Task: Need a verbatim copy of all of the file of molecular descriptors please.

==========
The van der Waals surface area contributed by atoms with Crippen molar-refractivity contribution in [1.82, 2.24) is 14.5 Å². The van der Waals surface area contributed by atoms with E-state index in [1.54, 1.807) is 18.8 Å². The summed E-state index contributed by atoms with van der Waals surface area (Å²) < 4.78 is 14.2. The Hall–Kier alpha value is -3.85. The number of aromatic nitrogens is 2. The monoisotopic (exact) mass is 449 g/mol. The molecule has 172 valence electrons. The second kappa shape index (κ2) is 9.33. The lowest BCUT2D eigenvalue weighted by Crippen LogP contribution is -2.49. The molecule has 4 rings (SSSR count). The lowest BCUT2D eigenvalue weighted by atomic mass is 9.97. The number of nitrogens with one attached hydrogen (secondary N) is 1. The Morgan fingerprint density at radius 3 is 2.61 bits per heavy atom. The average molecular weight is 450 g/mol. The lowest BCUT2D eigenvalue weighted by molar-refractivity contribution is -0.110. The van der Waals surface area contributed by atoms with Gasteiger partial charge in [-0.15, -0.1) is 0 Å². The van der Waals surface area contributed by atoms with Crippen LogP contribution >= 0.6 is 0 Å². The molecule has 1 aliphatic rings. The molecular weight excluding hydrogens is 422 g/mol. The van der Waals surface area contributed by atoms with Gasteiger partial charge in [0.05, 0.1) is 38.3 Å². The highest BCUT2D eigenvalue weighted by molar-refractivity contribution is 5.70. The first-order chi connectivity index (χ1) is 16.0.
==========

The van der Waals surface area contributed by atoms with Crippen molar-refractivity contribution in [1.82, 2.24) is 14.5 Å². The van der Waals surface area contributed by atoms with E-state index in [1.54, 1.807) is 18.8 Å². The summed E-state index contributed by atoms with van der Waals surface area (Å²) < 4.78 is 14.2. The Hall–Kier alpha value is -3.85. The number of aromatic nitrogens is 2. The monoisotopic (exact) mass is 449 g/mol. The molecule has 172 valence electrons. The second kappa shape index (κ2) is 9.33. The lowest BCUT2D eigenvalue weighted by Crippen LogP contribution is -2.49. The molecule has 4 rings (SSSR count). The lowest BCUT2D eigenvalue weighted by atomic mass is 9.97. The number of nitrogens with one attached hydrogen (secondary N) is 1. The Morgan fingerprint density at radius 3 is 2.61 bits per heavy atom. The average molecular weight is 450 g/mol. The lowest BCUT2D eigenvalue weighted by molar-refractivity contribution is -0.110. The van der Waals surface area contributed by atoms with Gasteiger partial charge in [-0.15, -0.1) is 0 Å². The van der Waals surface area contributed by atoms with Crippen LogP contribution >= 0.6 is 0 Å². The molecule has 1 aliphatic rings. The molecular weight excluding hydrogens is 422 g/mol. The van der Waals surface area contributed by atoms with Gasteiger partial charge in [0.05, 0.1) is 38.3 Å². The highest BCUT2D eigenvalue weighted by molar-refractivity contribution is 5.70. The first-order chi connectivity index (χ1) is 16.0.